ATO fraud: how did it happen?

The man responsible for investigating tax fraud is now at the centre of a $165 million Australian Tax Office (ATO) fraud investigation.

The $165 million rort is believed to be Australia’s largest ever white collar crime.

ATO Deputy Commissioner Michael Cranston is just one of the subjects of an investigation of the alleged tax fraud, along with his son Adam, his daughter Lauren and at least eight other people.

Although the Australian Federal Police (AFP) does not believe Michael Cranston knew about his son’s activities, it is likely he’ll still be charged with abusing his position as a public officer.

Nine people were arrested following an eight-month long investigation codenamed Operation Elbrus. After 27 raids on homes and businesses across Sydney on Wednesday, Mr Cranston’s son was arrested and charged with conspiracy to defraud the Commonwealth.

Among those also charged were veteran reporter Steve Barret, Daniel Rostankovski, jailed NSW Labor powerbroker Eddie Obeid and Mr Obeid’s former lawyer Sevag Chalabian.

Mr Barret and Mr Chalabian have been accused of blackmailing the syndicate.

The conspirators ran a legitimate payroll firm Plutus Payroll, accepting money from clients and processing payroll on their behalf. This money was the funnelled to subcontracted ‘tier-two’ companies that made the payroll payments. These tier-two companies were ‘fronts’ that were headed by people such as unemployed tradies, business owners and a now-missing woman from Gerroa, New South Wales.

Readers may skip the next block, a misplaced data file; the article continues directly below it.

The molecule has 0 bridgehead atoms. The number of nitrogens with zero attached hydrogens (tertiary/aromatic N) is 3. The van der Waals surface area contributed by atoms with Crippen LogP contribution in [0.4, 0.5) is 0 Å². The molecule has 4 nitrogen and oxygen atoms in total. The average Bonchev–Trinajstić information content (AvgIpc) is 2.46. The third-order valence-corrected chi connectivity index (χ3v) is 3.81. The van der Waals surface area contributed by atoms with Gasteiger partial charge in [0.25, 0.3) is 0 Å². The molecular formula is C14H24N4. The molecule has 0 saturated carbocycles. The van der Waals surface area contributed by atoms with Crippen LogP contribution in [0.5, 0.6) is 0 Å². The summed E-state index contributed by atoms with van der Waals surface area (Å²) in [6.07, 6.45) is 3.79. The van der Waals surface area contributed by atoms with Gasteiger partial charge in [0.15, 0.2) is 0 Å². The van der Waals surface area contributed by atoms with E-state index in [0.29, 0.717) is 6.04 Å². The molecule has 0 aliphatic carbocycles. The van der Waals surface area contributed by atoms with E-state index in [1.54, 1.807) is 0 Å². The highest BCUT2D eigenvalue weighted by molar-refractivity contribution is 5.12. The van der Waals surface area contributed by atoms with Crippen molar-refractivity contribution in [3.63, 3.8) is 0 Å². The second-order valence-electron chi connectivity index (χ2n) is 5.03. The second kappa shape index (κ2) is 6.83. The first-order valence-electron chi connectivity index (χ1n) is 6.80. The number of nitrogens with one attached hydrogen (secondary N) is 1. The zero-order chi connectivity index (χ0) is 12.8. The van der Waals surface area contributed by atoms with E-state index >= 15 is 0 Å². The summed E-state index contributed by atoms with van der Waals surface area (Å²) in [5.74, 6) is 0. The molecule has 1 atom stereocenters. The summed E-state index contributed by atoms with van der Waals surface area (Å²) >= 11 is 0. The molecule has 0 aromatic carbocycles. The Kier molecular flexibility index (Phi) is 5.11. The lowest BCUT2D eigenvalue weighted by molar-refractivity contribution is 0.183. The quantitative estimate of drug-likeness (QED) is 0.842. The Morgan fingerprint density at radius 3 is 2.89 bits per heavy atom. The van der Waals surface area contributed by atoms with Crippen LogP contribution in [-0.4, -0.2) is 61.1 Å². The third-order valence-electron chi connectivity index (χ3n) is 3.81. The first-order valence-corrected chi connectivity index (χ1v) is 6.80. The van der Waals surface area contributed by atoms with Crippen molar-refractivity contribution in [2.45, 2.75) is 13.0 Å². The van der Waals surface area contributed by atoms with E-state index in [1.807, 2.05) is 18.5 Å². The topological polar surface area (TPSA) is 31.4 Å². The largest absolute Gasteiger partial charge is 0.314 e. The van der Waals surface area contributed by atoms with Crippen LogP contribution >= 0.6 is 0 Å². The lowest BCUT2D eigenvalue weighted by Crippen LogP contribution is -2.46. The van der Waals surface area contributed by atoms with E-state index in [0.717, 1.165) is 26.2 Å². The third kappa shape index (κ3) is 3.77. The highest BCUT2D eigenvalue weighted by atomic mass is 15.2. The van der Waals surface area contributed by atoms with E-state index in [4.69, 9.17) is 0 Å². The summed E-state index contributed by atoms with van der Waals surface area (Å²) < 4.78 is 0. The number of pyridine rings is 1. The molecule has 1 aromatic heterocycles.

Although the initial activity was legal, the tier-two companies failed to honour their Pay-As-You-Go (PAYG) commitments to the ATO. This set alarm bells ringing.

Police say the group spent these diverted taxpayer funds on a lavish lifestyle. So far, officers have seized 25 motor vehicles, $15 million in bank accounts, 18 residential properties, two aircraft, $1 million in a safe deposit box and much more.

Acting Commissioner of Taxation, Andrew Mills, is confident that the ATO’s systems have not been compromised.

“The information that I have to date shows no compromise of the operation of our administration. Our systems, controls and procedures worked effectively,” said Mr Mills.

“We have been able to successfully isolate and protect the investigation, working well with the AFP over many months to build a picture of what has been happening.”

Prime Minister Malcolm Turnbull said the alleged fraud was a regrettable criminal activity.

“I’m not suggesting that this alleged conspiracy is anything other than a very regrettable criminal activity, the fact that there has been a person in the ATO that has been associated or involved,” said Mr Turnbull.

“But the important point is that the system has worked.

“The conspiracy has been uncovered and the people who are alleged to be involved in it are being brought to justice.”

“No matter how high they may be in a government department … they are being watched,” he said.

According to Acting AFP Deputy Operations Commissioner, Leanne Close, the evidence found so far only goes back to 2016, so it’s possible that more information will come to light.

Read more at The Australian

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Written by Leon Della Bosca

Leon Della Bosca has worked in publishing and media in one form or another for around 25 years. He's a voracious reader, word spinner and art, writing, design, painting, drawing, travel and photography enthusiast. You'll often find him roaming through galleries or exploring the streets of his beloved Melbourne and surrounding suburbs, sketchpad or notebook in hand, smiling.
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